Napalm Death, Melvins and Melt-Banana
April 17, 2016
Napalm Death usually tour with strong support, but the combination of the longstanding UK grindcore heroes alongside the Melvins and Japan’s Melt-Banana was an irresistible package, making this one of the most in-demand metal shows in recent memory.
Melt-Banana opened the show with a 30-minute set of hyperactive industrial noise thrash, with singer Yasuko Onuki triggering pre-set musical cues with her colorful handgun-looking remote. The duo create punishing extreme music set against computerized beats and power-blasts, making for a set of uncompromising music that the still-arriving audience nonetheless seemed to eagerly embrace.
Next up were the Melvins, who last played Montreal back in 2010. Needless to say, the capacity-crowed treated the band like conquering victors from note one. With Steve McDonald of Red Kross / Off! handling bass duties on this run, the Washington masters of sludge delivered a loose 60-minute set of fan classics and random covers. McDonald handled vocal duties for a number of the latter, including tracks by Red Kross, Alice Cooper and Kiss, because if you’ve got classic rock disciple Steve McDonald in your band, why not? A bundle of headbanging energy, McDonald brought an upbeat vibe to the band that seemed to be contagious, even eliciting grins from the usually cantankerous King Buzzo.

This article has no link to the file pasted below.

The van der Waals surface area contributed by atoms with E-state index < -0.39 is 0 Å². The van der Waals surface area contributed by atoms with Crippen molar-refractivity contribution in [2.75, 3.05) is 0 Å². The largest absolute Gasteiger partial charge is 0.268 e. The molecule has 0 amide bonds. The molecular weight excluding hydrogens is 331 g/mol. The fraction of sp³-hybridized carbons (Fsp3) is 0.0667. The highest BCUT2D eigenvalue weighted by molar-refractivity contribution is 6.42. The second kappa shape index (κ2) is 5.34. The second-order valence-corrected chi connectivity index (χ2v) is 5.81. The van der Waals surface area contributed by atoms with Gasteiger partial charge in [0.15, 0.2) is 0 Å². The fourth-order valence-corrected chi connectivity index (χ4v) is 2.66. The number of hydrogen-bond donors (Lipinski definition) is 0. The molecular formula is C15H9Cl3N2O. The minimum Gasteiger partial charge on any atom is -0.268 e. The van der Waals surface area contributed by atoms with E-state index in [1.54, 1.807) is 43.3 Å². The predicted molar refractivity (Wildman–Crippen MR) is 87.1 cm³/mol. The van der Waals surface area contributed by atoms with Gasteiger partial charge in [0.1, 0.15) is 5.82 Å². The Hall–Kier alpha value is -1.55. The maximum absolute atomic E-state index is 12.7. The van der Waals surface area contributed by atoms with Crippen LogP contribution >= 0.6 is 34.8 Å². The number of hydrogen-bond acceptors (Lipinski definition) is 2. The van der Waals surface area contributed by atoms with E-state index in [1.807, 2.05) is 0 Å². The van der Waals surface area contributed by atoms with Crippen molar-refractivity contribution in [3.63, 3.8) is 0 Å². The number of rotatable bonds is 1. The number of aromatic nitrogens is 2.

Dressed in a trippy jumpsuit, and with his trademark afro intact, vocalist / guitarist King Buzzo was in fine form, unleashing gut-clenching riffs on tracks like “Queen,” and barking through “Revolve,” with determined intensity. In true showman tradition, they ended their set with a group bow, before drummer Dale Crover led the band through an a capella run through of ‘Take Me Out to the Ballgame.” At this point, the Melvins have absolutely nothing to prove (if they ever did), and if their total lack of fucks leads them to stack half their set with 70’s rock covers, then so be it.
Finally, Napalm Death unleashed another stunner of a set, proving once again that they are one of the most thrilling live bands on the planet. Their set list was perfectly balanced between tracks off their nearly 30 year-old debut, Scum, alongside material from last year’s great Apex Predator – Easy Meat LP, along with some choice Siege and Dead Kennedys covers.
Even with a fill-in guitarist, the band remain an unparalleled force on-stage, led by singer Mark “Barney” Greenway’s manic one-man circle pit moves, and inspired banter on the political and social causes behind the band’s caustic tracks.